The world's top nations will back general principles rather than a specific tax to make banks pay for their own bailouts in future, finance ministers and diplomats said on Thursday.
The Group of 20 has pledged a string of reforms to financial regulation to avert a rerun of the worst financial crisis since the 1930s that forced governments to use trillions of dollars of taxpayer cash to shore up banks.
G20 finance ministers and central bankers meet in South Korean port city of Busan on Friday and Saturday to find consensus for their leaders to endorse at a summit in Canada later this month.
Some officials are already playing down the chances of a uniform tax on banks, raising doubts about the G20's ability to agree on tricky issues.
I don't think we're on the verge of a global consensus on bank levy yet, U.S. Treasury Secretary Timothy Geithner told reporters in Seoul.
I do think there is still very broad support in Europe in particular ... for putting in place a financial fee designed very similar to what we've proposed in the United States, Geithner said.
But there's not universal support for that across the G20, at least at this stage. And I don't think that's going to change in Korea.
The International Monetary Fund proposed two bank taxes in April but G20 asked it to refine its ideas after opposition from some countries, such as Canada.
Canadian Finance Minister Jim Flaherty said in Beijing on Thursday that G20 nations needed to keep our eye on the ball in reforming the financial sector, focus on capital requirements and steer clear of a global bank levy.
Canada and Brazil say their banks needed no bailouts during the financial crisis triggered by a meltdown in U.S. subprime mortgage market in August 2007, so there was no need for a levy either.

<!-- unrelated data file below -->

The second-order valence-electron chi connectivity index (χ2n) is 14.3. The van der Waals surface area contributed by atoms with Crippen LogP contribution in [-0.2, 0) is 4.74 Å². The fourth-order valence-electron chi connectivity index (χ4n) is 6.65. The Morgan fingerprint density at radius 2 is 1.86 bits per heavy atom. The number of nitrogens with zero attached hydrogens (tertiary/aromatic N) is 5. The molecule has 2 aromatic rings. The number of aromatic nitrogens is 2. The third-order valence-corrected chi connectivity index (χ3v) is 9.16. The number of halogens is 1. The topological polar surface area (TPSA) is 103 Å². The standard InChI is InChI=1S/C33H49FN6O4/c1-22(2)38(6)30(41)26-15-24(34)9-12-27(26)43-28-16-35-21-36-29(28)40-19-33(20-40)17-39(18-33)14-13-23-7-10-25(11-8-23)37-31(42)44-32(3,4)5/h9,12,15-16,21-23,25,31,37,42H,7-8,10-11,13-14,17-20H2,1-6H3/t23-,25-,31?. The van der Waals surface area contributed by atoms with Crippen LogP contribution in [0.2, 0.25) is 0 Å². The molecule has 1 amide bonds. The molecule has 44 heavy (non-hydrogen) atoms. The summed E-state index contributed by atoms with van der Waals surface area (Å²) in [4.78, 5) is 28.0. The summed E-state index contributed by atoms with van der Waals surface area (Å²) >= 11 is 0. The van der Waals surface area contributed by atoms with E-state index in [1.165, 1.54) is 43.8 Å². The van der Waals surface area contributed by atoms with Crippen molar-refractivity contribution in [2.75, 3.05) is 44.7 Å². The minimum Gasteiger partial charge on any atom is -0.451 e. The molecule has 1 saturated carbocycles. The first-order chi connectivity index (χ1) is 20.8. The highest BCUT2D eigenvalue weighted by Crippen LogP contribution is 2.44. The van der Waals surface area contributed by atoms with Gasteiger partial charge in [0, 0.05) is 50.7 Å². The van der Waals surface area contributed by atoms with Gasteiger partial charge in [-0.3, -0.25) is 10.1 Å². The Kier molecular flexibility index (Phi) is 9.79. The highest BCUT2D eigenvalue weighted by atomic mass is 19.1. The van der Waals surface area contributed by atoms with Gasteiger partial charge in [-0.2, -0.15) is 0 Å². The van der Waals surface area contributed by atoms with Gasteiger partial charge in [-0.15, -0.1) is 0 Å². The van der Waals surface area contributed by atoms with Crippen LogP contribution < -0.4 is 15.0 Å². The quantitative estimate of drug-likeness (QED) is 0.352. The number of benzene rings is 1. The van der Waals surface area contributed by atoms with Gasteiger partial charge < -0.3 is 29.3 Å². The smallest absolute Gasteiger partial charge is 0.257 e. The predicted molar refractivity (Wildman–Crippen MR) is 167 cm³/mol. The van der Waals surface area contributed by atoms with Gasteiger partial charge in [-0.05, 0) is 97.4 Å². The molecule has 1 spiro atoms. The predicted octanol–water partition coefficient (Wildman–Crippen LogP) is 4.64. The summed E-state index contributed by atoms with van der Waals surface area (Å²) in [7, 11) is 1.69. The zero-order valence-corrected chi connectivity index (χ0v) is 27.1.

Brazil and other countries that are against (it) already have stronger regulation. So to say that the tax, whatever the level, should be universally applied does not make sense, a Brazilian government source said this week.
TOO BIG TO FAIL
Japan believes its national deposit insurance scheme is an alternative to a bank tax. Canada is seeking support for using contingent capital at banks to protect taxpayers from bailouts.
The meeting in Busan will also try to thrash out an agreement ahead of the Toronto summit on how to tackle too big to fail banks.
Policymakers want to make it easy and quick to wind up an ailing bank so that it does not destabilize the broader financial system as seen with the crash of Lehman Brothers in 2008.
But as with the levy, the G20 is expected to end up endorsing general principles rather than a uniform set of remedies.
Proposals range from capital surcharges and living wills to more controversial and radical ones, such as changing bank structures but so far there is no global consensus.
Europe, keen to protect its universal banking model, rejected a U.S. proposal to ban some types of proprietary trading at banks, known as the Volcker rule.
BASEL DEADLINE IN DOUBT
As the G20 gives its members plenty of wiggle room over bank levies and too big to fail remedies, there is more unity over forcing banks to hold more capital and liquidity to withstand market shocks, but timing is under pressure.
The Basel Committee of global regulators and central bankers is finalizing the new rules for endorsement at the G20 summit in Seoul in November.
The G20 has agreed that banks must comply with the new rules by the end of 2012 but this deadline may be pushed back after the sector complained it may be too tight.
It is perfectly reasonable to use transition periods to make it easier for countries to adjust to what we believe should be substantially a more demanding, more ambitious set of constraints on leverage, Geithner said.
Tougher bank trading book capital rules were due in January but are delayed, casting further doubt over the G20's resolve.
And a G20 pledge to create a single set of global accounting rules by mid-2011 was effectively killed on Wednesday when two leading accounting standards boards said they could not reach common ground on all their rules by then.